Both the New York Times and the Wall Street Journal strongly condemned the Brooklyn Museum of Art recently when that august institution decided to devote a large exhibition space to the art of the Star Wars films. The Journal saw the exhibit as evidence of the decline of civilization while the Times was aghast at the crass commercialization of art. I loved it, and I'd argue that Star Wars movies are more relevant to the real world than they might at first appear.
Today, for instance, brings opening day for the latest installment in the series, Attack of the Clones, while the Senate (the real-life Senate) contemplates passing a cloning ban within the next few days. The folks at the American Enterprise Institute, a bit more far-sighted on the Star Wars issue than the Times or Journal, were nice enough to let me weigh in with the following piece on the week's cloning developments, real and cinematic, on their site:
Begun This Clone War Has
By Todd Seavey
Is science fiction obsolete, given how much like sci-fi real life has become? This month brings a likely vote in the Senate on whether to ban all forms of cloning, while in theatres the new Star Wars movie depicts the Galactic Senate dealing with the outbreak of the Clone Wars (as Yoda grimly announces in the line of dialogue that gives this column its syntactically-unusual title). My interests in science, politics, and imaginative media all seem to have blurred together this week.
Make no mistake about it: the record will show that I am firmly opposed to creating a conquering army of evil stormtroopers led by a Dark Lord of the Sith. On the other hand, the replication of individual, microscopic, perfectly mindless cells in petri dishes in order to treat devastating diseases hardly seems as threatening. In fact, a number of conservatives are among the signers of this petition in support of so-called therapeutic cloning: www.FranklinSociety.org.
Many people, though, are frightened by the thought that such strange, new things are even being debated. Only yesterday, it seemed, we lived in a cozy, easy-to-understand world of totalitarian ideologies and growing nuclear arsenals and now we're thrust against our wills into a world of cybernetic limbs for the disabled, artificial intelligence research, electrode-wearing chimps who can control robot arms with their minds, the Internet, handheld computers, unmanned military planes, bio-engineered crops, cloned farm animals, and talk of building a permanent space elevator to do high-altitude launches. Can you blame people for finding all this a bit horrific and wanting to slow progress down?
Well, yes, you can blame them, and with any luck, the Luddite forces in our midst will suffer at least a partial defeat in the Senate. The Senate may carve out an exception in its ban, allowing therapeutic cloning to proceed, in the name of medical research. That is, if the William Kristols, Jeremy Rifkins, and Francis Fukuyamas of the world fail in their ongoing effort to make the public think there's no fundamental difference between making more pancreas cells for diabetics and, say, making more marauding clone soldiers to serve the Dark Side of the Force.
So how will Star Wars: Episode II Attack of the Clones affect this political battle? Well, at first glance it would appear that a generation of children is about to be indoctrinated with anti-clone propaganda. For all the fairy-tale qualities of the Star Wars films, Lucas is not above slipping political messages into his films or did you not notice that the mediocre Phantom Menace featured an arch-capitalist, tax-protesting, trade-loving, quasi-Japanese villain with the triply-punning name Nute Gunray, surely a summation of Lucas's political anxieties in the early 90s when he conceived the film?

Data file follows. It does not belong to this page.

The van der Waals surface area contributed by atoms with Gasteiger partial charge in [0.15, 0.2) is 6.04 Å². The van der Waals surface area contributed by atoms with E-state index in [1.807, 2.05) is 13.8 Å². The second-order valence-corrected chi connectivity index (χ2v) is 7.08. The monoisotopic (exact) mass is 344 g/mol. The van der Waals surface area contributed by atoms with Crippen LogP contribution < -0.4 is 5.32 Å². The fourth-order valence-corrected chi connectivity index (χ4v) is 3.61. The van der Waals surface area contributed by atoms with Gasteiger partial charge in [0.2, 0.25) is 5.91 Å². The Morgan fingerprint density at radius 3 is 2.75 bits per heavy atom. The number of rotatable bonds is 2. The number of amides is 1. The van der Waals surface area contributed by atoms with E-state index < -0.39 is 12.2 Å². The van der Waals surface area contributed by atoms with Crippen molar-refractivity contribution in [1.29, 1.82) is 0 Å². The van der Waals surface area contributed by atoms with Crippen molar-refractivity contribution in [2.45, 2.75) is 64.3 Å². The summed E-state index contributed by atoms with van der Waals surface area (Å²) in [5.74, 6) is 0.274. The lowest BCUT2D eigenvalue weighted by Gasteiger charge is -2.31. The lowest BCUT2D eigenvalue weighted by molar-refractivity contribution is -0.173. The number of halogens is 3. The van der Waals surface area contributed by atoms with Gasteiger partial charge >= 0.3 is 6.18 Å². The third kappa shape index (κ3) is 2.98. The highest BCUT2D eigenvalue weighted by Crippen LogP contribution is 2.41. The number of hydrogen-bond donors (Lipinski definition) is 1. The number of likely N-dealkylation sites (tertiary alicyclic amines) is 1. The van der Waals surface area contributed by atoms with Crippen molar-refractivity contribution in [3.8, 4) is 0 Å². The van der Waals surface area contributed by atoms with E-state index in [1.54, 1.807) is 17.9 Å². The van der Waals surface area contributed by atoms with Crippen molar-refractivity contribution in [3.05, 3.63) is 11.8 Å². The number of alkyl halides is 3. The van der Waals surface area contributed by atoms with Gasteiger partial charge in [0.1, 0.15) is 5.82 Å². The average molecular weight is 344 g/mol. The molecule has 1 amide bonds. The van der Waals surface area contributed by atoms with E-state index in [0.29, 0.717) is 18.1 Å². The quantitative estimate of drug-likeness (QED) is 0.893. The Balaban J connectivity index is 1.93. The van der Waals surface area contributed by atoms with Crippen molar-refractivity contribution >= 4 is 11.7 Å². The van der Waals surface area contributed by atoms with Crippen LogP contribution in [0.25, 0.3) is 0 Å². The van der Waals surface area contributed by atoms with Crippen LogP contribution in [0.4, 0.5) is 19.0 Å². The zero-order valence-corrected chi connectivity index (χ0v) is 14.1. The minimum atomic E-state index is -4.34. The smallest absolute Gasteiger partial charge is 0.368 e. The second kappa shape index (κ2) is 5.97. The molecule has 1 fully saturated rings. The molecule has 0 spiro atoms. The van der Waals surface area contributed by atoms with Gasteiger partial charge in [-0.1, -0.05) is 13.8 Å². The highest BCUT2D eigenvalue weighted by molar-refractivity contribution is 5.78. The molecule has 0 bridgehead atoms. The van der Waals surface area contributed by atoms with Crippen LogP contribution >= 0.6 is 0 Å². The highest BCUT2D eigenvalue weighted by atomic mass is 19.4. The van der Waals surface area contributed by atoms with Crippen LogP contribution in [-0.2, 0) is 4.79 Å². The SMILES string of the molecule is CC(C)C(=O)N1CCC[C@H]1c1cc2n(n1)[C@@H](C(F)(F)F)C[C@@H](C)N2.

Luckily, cautionary sci-fi tales have a long, proud history of backfiring. Hardly anyone could follow what the trade dispute at the heart of Phantom Menace was, so that film's only lasting message was "Audiences hate Jar Jar." A few months before that, audiences left The Matrix, a movie about humans trying to escape a sinister virtual reality program, thinking, "I wish I had a virtual reality program like that!" A few years earlier, despite Spielberg and Crichton going to great lengths to create an anti-biotech fable with Jurassic Park, kids across America were left hoping the day will come when they can trade in computer-generated dinosaurs for genetically-engineered dinosaurs, and the wait is sometimes frustrating. Sci-fi, much as I love it, keeps peddling scare stories ¦and sci-fi fans, not easily frightened, keep hoping the world will soon resemble those stories.
I still have faith enough in the nerdier teenagers of this nation to expect that they'll go home after Attack of the Clones hoping to be told by their parents either that (a) they were conceived through cloning or at least that (b) the cloning of individual cells is going to be used to cure Grandma of Parkinson's once and for all, which makes Grandma sort of like Darth Vader (cool!). Of course, teens won't get out of those movie screenings until Friday, by which time (in the real world) cloning may already be illegal, and in any case most of those teenagers won't be voting for a while yet.
But the future looks marvelously open-ended, and I'm confident some very strange and wonderful things will happen in the long run while sci-fi and legislation get left far behind.
Todd Seavey edits HealthFactsAndFears.com and has written for various publications, including Justice League of America comic books. He is writing a book entitled Conservatism for Punks. The piece above first appeared on the wesbite of The American Enterprise magazine.